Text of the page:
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Comorbidity rates of depression and anxiety in first episode psychosis: a systematic review and meta-analysis

Version 2 2024-06-05, 11:31
Version 1 2021-07-08, 08:29
journal contribution
posted on 2024-06-05, 11:31 authored by RS Wilson, Alison YungAlison Yung, AP Morrison
Anxiety and depression symptoms are frequently experienced by individuals with psychosis, although prevalence rates have not been reviewed in first-episode psychosis (FEP). The aim of this systematic review was to focus on the prevalence rates for both anxiety and depression, comparing the rates within the same study population. A systematic review and meta-analysis was completed for all studies measuring both anxiety and depression in FEP at baseline. The search identified 6040 citations, of which n = 10 met inclusion criteria. These reported 1265 patients (age 28.3 ± 9.1, females: 39.9%) with diagnosed FEP. Studies which used diagnosis to define comorbidity count were included in separate meta-analyses for anxiety and depression, although the heterogeneity was high limiting interpretation of separate prevalence rates. A random-effects meta-analysis also compared the mean difference between anxiety and depression within the same studies. We show that anxiety and depression co-occur at a similar rate within FEP, although the exact rates are not reliable due to the heterogeneity between the small number of studies. Future research in FEP should consider routinely measuring anxiety and depression using continuous self-report measures of symptoms. Clinically we recommend that both anxiety and depression are equally targeted during psychological intervention in FEP, together with the psychotic symptoms.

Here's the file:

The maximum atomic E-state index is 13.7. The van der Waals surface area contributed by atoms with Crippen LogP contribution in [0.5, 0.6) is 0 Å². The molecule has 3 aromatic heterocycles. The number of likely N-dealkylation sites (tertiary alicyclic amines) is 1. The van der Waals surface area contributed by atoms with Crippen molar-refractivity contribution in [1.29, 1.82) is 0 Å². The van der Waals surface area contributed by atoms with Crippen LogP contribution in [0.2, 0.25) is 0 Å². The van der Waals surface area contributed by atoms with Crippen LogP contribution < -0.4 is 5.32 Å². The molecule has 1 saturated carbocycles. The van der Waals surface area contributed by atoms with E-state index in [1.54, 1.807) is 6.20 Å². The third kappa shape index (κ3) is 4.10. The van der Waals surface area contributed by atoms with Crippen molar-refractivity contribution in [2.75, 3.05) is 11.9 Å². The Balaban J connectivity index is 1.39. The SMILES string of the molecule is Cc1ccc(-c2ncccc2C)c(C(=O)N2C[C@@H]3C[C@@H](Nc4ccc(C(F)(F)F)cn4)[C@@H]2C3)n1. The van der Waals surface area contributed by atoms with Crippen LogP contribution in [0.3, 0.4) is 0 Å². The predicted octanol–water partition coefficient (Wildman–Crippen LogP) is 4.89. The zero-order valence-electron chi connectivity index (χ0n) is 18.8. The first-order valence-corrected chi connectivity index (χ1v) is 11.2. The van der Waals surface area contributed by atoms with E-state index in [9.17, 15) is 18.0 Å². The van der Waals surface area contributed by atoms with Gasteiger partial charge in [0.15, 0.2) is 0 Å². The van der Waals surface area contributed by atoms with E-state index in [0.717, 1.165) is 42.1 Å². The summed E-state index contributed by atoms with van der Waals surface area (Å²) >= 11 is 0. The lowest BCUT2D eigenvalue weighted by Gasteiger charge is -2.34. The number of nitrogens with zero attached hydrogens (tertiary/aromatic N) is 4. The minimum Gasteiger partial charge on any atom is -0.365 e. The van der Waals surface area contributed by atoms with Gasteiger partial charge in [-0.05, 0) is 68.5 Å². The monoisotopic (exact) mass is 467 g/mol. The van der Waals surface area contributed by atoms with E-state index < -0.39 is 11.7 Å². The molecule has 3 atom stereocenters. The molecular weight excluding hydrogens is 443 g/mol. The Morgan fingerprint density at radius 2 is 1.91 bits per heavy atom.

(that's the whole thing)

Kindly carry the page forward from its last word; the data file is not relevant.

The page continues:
History

Journal

Schizophrenia research

Volume

216

Pagination

322-329

Location

Amsterdam, The Netherlands

ISSN

0920-9964

eISSN

1573-2509

Language

eng

Publication classification

C1 Refereed article in a scholarly journal

Publisher

Elsevier

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